How could cryptocurrency impact global supply chains?


Bitcoin and hourglass on a beach

Bitcoin and hourglass on a beach

After a surge of initial excitement, the mania surrounding cryptocurrencies has somewhat subsided since December 2017. Cryptocurrency prices might be in the gutter right now, but some of the brightest minds in tech still have their noses to the grindstone trying to drive crypto projects forwards.

The question is: are these tech pioneers are flogging a dead horse, or is there something behind the claims that the technology behind cryptocurrency is one of the most important fintech advancements in history?

“It’s bigger than the Iron Age, the Renaissance. It’s bigger than the Industrial Revolution.”  – Tim Draper – US Venture Capitalist.

Globalization has spawned a complex network of international trade and business. For cryptocurrency to live up to the promises made by commentators like Tim Draper, it is clear that it must disrupt and create value in international business. Only then will cryptocurrency enact true change on a global scale.

Current trade barriers come at a high cost to businesses

It’s no secret that international business is a logistical challenge. Global trade is dominated by multinational companies that have a global approach to operations, production and markets. This means supply chains commonly span multiple nation states.

Even relatively simple business functions, such as payments and product component shipments, can cause logistical issues. That’s not even accounting for added barriers such as the different importation and exportation regulations that multinational companies have to comply with across their global supply chains.

Right now, international business is being held back by the following factors:

  • high banking fees
  • terrible currency conversion rates
  • human errors in documentation
  • improper document storage
  • slow payments and document transfers

All these factors require multinational corporations to expand payroll to deal with them and keep their global supply chains running smoothly. Needless to say, this added cost places a burden on international business and erodes profit margins.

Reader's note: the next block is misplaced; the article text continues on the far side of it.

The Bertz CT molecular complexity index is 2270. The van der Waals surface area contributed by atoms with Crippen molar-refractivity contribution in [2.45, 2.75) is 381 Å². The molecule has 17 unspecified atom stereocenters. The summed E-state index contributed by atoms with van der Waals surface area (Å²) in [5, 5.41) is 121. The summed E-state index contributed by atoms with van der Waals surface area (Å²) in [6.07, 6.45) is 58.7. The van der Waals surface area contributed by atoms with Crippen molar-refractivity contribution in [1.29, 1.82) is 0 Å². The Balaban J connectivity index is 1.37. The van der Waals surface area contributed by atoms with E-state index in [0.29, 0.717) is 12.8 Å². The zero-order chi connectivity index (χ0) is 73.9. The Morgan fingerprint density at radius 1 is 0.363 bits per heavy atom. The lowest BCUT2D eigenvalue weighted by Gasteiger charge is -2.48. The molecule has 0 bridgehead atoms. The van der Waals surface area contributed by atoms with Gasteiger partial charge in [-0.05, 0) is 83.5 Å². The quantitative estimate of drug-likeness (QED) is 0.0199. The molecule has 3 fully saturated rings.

According to the World Economic Forum’s report on Enabling Trade: Valuing Growth Opportunities, reducing the barriers faced by global supply chains could increase global trade by up to 15% and increase overall GDP by 5%. This equates to around a $3 trillion uplift in global economic output per year.

To put it another way, companies with global supply chains are collectively losing $3 trillion per year to these challenges.

How can cryptocurrency help offset supply chain costs?

Cryptocurrency has given us two main technologies to streamline supply chains. These are:

Blockchain: This is a digital public ledger that records information securely, publicly and with an indisputable time stamp. The problem with traditional means of storing data is that there is usually a single point of failure. History has shown that even multinationals are not immune from having their data estates compromised and having to deal with increasing regulatory pressure or penalties. Bitcoin, since its inception in 2008, has never had its ledger compromised. Indeed, the Bitcoin ledger secures over $100 billion dollars of value right now.

Smart Contracts: This type of contract allows for the distribution and collection of digital or digitalized assets. There is no need for a middleman at all. The easy way to think about smart contracts is that they are similar to vending machines. If a certain condition is met, then a predetermined outcome is executed. With a vending machine, if you put $1 into the machine you then get a can of coke. Smart contracts act in a similar way and can be customized to meet business needs. Theoretically, anything of value can be traded via a smart contract.

Transaction inefficiencies in global supply chains

The truth is that there have been no major updates in transaction infrastructure for decades. Global payments can take days to be validated, expensive currency exchange is often required to settle operational expenses across the global supply chain, and banking fees can be extortionate.

The key point is that the current global infrastructure to transfer value has significant room for improvement. This is something cryptocurrencies can help with. In June 2018, the popular cryptocurrency, Litecoin, was used to transfer $99 million worth of value. How long did this take and how much did it cost? Well, the transaction took a few minutes to validate and the sender was charged $0.44 in fees. We challenge you to find a traditional method of transacting value that can achieve the same results at a cheaper price.

Fast and cheap payment validation not only means the pace of business can be faster, but it gives corporations a significantly cheaper payment alternative to keep their supply chains running smoothly.

Supply chain automation

From a business perspective, the main issues with supply chain management are human error in documentation, the number of people required to keep the supply chain running smoothly, and the cost of import/export compliance in different countries.